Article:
San Diego County's local health emergency for monkeypox has expired as new cases have decreased significantly, a fact county public health officials attribute to outbreak response measures such as contact tracing and vaccinations.
Since mid-October, the number of new monkeypox cases has remained five for fewer per week.
"We have reached a point in our MPOX response where a local health emergency is no longer necessary, now that ample testing, treatment, and vaccines are available,'' County Public Health Officer Dr. Wilma J. Wooten said Thursday. "Although the virus remains in the region and there is still work to
be done in stopping its spread, I am very proud of how the community and our healthcare partners collaborated in responding to the outbreak and am confident that will continue into the future.''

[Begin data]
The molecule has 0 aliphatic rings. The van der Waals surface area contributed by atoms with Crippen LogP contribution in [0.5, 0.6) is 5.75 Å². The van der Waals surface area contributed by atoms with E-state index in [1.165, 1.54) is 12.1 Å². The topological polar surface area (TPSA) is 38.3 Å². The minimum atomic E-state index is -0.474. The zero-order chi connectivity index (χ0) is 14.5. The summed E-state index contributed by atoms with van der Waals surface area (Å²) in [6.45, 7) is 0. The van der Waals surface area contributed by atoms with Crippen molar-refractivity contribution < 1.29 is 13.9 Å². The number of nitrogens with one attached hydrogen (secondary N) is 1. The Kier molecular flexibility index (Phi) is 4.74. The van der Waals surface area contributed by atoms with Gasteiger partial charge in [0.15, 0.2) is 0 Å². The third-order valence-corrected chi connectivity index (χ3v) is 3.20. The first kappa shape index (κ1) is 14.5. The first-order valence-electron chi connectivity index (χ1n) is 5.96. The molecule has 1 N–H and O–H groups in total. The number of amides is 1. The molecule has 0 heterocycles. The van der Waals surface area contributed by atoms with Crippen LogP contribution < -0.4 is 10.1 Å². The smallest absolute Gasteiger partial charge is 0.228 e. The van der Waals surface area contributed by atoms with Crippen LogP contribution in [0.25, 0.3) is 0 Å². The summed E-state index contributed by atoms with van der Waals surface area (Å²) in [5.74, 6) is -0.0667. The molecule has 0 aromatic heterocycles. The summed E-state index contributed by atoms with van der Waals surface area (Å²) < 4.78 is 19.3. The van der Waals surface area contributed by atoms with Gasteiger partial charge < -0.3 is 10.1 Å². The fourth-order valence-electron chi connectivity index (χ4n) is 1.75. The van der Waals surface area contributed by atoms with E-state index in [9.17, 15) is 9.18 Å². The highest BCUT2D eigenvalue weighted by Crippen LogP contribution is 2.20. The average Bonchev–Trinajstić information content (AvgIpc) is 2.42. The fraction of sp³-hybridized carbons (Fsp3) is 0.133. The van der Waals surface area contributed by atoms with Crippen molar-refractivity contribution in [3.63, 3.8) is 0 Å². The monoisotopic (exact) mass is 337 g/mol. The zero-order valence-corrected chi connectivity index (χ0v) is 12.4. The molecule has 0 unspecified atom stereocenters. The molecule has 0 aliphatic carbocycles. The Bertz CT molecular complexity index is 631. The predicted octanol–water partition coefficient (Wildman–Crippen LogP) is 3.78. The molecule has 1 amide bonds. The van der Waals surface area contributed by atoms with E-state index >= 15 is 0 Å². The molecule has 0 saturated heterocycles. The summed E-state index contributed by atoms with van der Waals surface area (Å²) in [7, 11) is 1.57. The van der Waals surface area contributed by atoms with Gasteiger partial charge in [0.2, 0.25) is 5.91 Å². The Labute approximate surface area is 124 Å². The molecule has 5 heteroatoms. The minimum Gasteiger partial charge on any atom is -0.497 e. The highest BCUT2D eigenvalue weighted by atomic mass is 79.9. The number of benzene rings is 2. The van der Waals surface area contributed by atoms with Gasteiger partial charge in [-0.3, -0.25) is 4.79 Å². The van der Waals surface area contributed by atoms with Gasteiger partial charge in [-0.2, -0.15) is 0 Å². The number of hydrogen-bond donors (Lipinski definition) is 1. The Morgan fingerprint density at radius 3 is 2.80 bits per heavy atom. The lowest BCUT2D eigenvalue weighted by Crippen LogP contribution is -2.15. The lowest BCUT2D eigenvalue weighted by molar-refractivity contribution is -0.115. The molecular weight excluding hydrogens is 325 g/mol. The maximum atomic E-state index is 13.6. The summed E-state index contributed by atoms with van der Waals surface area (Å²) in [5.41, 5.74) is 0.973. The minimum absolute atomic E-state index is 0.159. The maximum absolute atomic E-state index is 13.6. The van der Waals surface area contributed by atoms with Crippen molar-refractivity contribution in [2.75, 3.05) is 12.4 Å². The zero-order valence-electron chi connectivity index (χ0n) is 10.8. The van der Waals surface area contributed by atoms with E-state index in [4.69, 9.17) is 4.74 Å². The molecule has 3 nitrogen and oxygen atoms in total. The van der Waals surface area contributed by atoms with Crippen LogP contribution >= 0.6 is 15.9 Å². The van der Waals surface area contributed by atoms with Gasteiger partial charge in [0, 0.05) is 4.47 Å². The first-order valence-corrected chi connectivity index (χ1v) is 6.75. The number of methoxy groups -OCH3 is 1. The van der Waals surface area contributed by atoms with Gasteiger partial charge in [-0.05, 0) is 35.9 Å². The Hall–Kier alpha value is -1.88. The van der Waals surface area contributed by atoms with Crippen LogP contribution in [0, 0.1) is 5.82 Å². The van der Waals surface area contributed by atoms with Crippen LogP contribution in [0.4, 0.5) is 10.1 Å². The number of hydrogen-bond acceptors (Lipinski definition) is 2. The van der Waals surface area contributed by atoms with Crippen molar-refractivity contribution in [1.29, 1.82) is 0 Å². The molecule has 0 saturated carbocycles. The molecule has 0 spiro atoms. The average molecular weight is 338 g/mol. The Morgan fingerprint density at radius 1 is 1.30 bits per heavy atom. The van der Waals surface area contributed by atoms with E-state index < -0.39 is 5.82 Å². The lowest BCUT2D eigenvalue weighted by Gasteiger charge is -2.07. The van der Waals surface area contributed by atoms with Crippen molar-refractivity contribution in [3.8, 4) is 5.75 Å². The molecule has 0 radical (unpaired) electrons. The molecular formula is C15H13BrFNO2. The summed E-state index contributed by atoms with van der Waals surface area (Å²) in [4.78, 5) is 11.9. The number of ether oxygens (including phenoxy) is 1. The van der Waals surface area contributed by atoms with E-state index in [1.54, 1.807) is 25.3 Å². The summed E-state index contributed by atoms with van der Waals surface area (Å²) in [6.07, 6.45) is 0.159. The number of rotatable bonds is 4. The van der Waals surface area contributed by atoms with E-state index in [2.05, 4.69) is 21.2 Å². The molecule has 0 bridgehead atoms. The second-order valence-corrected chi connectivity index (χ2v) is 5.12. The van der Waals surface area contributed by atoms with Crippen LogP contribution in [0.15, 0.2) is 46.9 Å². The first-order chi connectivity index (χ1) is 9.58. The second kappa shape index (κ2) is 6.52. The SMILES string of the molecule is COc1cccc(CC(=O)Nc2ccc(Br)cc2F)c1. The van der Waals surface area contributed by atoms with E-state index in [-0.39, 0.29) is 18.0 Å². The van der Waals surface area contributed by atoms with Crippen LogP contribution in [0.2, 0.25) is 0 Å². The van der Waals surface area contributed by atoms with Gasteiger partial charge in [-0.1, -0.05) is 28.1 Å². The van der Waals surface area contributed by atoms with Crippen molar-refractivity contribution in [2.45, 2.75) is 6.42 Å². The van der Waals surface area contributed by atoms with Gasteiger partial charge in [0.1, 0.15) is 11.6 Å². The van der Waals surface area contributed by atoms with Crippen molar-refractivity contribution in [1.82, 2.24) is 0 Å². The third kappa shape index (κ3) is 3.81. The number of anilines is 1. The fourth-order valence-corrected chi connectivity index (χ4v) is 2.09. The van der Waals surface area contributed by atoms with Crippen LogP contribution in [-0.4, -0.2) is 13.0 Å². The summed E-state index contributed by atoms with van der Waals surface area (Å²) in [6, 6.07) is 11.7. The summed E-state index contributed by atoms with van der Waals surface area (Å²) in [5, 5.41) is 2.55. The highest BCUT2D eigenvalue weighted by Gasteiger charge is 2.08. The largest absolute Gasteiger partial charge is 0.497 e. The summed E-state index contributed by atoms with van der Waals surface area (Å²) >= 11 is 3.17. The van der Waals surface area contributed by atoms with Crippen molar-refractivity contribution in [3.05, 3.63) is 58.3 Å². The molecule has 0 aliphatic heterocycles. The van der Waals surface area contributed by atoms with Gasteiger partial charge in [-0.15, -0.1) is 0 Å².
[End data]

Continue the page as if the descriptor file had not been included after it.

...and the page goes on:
The county declared the health emergency on Aug. 2 to "effectively respond to the virus and stay ahead of its spread, seek available resources,
and ensure the most effective distribution of vaccine and treatment,'' according to a county statement.
While the emergency declaration has ended, the county will continue to provide the JYNNEOS vaccine — which helps protect people from getting the
illness — at vaccination events and County Public Health clinics. First- and second-dose vaccinations remain available at Public Health Centers.
Those being vaccinated now have the option of an intradermal shot into the skin of the forearm, or a more traditional shot into the upper arm.
Nearly 13,000 people in San Diego County have received at least one dose of the JYNNEOS vaccine.
Eligible San Diegans who have not received their first or second dose of the JYNNEOS vaccine should do so to ensure maximum protection against the
virus, county public health officials said.
San Diego County has had a total of 448 MPOX cases since the first case was reported on June 15.